Happy New Year to All!
January brings many things… timelines, opportunities, contemplation, energy, and so much more!
It also brings to us in this movement two important focuses for awareness. January is both National Human Trafficking Awareness Month and National Stalking Awareness Month. These are two other of the “major crimes” that often disproportionately impact our Native communities and intersect with sexual violence.
Human Trafficking, particularly sex trafficking, often overlaps with sexual violence. Sexual violence is used as a method of coercion or force to bring people into trafficking or to keep them in a trafficking situation. According to the Garden of Truth, a foundational study done by MIWSAC on prostitution and trafficking in Minnesota, 79% of the women interviewed had been sexually abused as children by an average of 4 perpetrators and 92% had been raped while being trafficked/ “in prostitution”. A history of sexual violence is often on lists of what makes people vulnerable to trafficking. There are many other ways that these forms of violence intersect. Yet, referencing the Garden of Truth again, only 33% of people had received sexual assault services. In the midst of the tangible, legal, and other needs, the distinct and important focus on sexual violence is deprioritized when providing support to those who have been trafficked.
Stalking is a common yet less talked about form of violence that happens to many in our communities. It is often a co-occuring form of violence, both to sexual violence and domestic violence, yet according to anecdotal information we have heard from Tribal communities and Indigenous survivors across the country, even less prosecuted. Stalking can be a red flag or precursor to sexual violence, or a form of retaliation after an assault. Communities and programs need to learn more about the issues as well as help name and de-mystify stalking, so that survivors feel more comfortable disclosing and have information needed to document or safety plan if they are being stalked. It is also important to work with systems to see how stalking can help enhance or be investigated and charged on its own for those survivors seeking justice through the criminal legal system. Learn more about stalking response considerations when working with Native communities in this resource MIWSAC worked collaboratively on.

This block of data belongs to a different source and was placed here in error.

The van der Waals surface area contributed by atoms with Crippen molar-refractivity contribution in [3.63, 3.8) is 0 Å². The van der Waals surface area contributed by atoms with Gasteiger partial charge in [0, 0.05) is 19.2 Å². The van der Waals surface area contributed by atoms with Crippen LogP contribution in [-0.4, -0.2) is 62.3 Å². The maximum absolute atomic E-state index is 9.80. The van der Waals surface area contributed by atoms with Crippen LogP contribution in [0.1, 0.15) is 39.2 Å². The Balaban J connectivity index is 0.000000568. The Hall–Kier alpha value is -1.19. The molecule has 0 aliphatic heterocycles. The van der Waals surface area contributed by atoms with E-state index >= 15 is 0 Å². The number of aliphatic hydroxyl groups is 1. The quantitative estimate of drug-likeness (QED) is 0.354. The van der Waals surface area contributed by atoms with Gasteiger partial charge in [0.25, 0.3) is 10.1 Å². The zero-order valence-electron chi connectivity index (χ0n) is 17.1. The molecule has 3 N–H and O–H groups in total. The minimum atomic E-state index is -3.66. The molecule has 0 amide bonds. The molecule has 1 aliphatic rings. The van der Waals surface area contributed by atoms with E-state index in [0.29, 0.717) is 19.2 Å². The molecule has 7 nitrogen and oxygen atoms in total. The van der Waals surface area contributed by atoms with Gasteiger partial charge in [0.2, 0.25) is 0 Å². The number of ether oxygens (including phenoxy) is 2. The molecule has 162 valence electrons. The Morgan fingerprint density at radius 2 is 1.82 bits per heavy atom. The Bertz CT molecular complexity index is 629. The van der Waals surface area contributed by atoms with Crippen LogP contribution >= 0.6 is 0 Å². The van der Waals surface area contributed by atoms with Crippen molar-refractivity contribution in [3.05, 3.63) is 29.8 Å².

While the focus of the National Tribal Sexual Assault Resource Center is sexual violence, our goal is to support communities in bringing education, working to prevent, and strengthening responses to all forms of intersecting violence. We also recognize that while distinct services are important, advocates and others need to be informed on all forms of violence to best support survivors. Our lives are not segmented out and the complex and compounding impacts of violence and trauma live out in each survivor in different ways (as well as the different ways people have learned to cope and heal from the violence).
We would love to work with your communities both to learn from your experiences and to increase communities’ capacity to support survivors in ways that best serve you! Contact us at [email protected] to connect.
In addition, we invite you to join MIWSAC for an upcoming conversation, hosted by our friends at NIWRC, on the intersections of sex trafficking and stalking.